Abstract. Bacillus anthracis is a spore-forming pathogen that both occurs naturally in the wild and has been used for biological warfare. The detection of B. anthracis in metagenomic datasets can be confounded by the presence of other species from the genus Bacillus, which are closely related and often found in similar environmental conditions. B. anthracis encodes its pathogenicity via two plasmids, pXO1 and pXO2, and is monophyletic. Given the paramount importance of high-confidence detection for this pathogen, we constructed a targeted genomic detection panel for use with both isolates and metagenomic samples. The B. anthracis detection panel is executed on the One Codex platform, quantifying the proportion of species-specific markers detected on the core chromosome, each virulence plasmid, as well as the presence of a canonical chromosomal SNP. Tested against a collection of dozens of public Bacillus isolates, this panel clearly discriminates between B. anthracis and other closely related Bacillus species. Furthermore, an in silico limit of detection study demonstrates this high-confidence detection at as low as 0.1X sequencing depth. This targeted gene panel provides a robust tool for the high-confidence detection of B. anthracis in metagenomic samples, while also demonstrating how the One Codex platform integrates orthogonal bioinformatic methods in order to provide a comprehensive understanding of complex microbial samples.
The specific detection of pathogenic microbes is a useful application of high-throughput genomic sequencing that has generated substantial interest in the clinical, public health, and biodefense communities. Rather than focusing on a limited set of biochemical signatures, such as a surface antigen or conserved marker gene, whole genome analysis offers the potential for highly sensitive and accurate detection that stands up robustly in the face of trace-level input, unculturable target microbes, and genomic sequence divergence. However, existing tools for microbial metagenomics are typically focused on identifying the broadest possible range of organisms, potentially sacrificing computational or biological specificity for taxonomic breadth. This can often lead to several problems, including false positives, results that are more accurate at the genus level than the species level, or taxonomic assignment that uses some parts of the “core genome” but that neglect the unique biological and virulence markers of a species. This issue was recently highlighted in the case of the putative pathogen identification (B. anthracis) in two samples in the New York City subway system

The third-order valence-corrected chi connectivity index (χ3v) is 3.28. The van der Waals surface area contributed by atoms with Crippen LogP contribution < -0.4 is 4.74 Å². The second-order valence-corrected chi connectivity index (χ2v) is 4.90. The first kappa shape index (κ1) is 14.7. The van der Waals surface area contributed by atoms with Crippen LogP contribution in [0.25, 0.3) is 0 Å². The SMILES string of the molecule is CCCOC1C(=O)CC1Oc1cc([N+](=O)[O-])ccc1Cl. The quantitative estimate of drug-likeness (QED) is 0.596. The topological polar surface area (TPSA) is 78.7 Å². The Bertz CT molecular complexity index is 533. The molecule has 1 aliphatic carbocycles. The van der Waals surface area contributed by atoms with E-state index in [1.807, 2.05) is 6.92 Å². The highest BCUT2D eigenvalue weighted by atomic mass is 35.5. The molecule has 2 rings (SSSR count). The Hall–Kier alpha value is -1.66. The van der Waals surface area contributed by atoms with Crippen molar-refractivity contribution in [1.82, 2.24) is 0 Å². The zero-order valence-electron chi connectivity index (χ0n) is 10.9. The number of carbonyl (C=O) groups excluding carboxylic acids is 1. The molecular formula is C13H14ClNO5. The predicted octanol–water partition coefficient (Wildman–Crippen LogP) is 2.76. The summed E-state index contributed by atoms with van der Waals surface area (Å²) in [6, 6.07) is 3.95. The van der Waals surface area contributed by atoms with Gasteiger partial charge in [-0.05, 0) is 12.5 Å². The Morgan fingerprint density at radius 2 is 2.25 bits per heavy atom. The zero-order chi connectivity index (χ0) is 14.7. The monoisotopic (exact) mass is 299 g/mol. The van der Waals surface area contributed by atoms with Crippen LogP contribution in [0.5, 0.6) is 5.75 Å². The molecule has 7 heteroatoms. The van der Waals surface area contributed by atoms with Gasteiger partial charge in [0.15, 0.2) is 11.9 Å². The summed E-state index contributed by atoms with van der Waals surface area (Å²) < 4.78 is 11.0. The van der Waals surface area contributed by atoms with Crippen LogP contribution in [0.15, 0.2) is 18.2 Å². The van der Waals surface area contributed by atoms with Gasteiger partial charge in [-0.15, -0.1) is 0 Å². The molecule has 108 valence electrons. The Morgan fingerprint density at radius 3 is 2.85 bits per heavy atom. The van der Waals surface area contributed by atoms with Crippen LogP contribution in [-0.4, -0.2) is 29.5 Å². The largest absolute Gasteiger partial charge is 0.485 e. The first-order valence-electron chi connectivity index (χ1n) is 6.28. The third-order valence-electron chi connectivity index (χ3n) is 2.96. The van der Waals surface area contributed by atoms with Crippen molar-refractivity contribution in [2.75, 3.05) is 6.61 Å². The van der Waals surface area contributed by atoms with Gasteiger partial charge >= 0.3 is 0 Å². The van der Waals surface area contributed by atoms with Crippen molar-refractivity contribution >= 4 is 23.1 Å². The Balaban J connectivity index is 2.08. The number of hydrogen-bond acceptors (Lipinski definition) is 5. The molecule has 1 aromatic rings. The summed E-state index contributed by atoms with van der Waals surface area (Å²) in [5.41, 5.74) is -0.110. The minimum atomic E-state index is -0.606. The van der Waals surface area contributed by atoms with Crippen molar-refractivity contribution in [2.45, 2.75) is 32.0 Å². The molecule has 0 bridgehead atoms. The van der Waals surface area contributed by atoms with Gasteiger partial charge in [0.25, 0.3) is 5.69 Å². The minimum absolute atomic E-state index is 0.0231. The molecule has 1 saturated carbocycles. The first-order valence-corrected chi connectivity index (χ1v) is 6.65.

To complement these broad-based metagenomic methods, we constructed a targeted bioinformatic tool to detect Bacillus anthracis that takes into account the specific biology of the pathogen, including the virulence plasmids pXO1 and pXO2 and the plcR SNP that has been previously identified as being diagnostic of B. anthracis. The resulting “marker panel” on the One Codex platform provides applied microbiologists with a straightforward and powerful tool for the detection of B. anthracis, and we believe that it also demonstrates a generalizable approach for the development of easy-to-interpret targeted assays that complement exploratory metagenomic analysis. Figure 1 provides a visual summary of the highly sensitive detection provided by this panel, while Figure 2 shows the interface for an individual result. The design, construction, and evaluation of the panel is elaborated further in the sections that follow.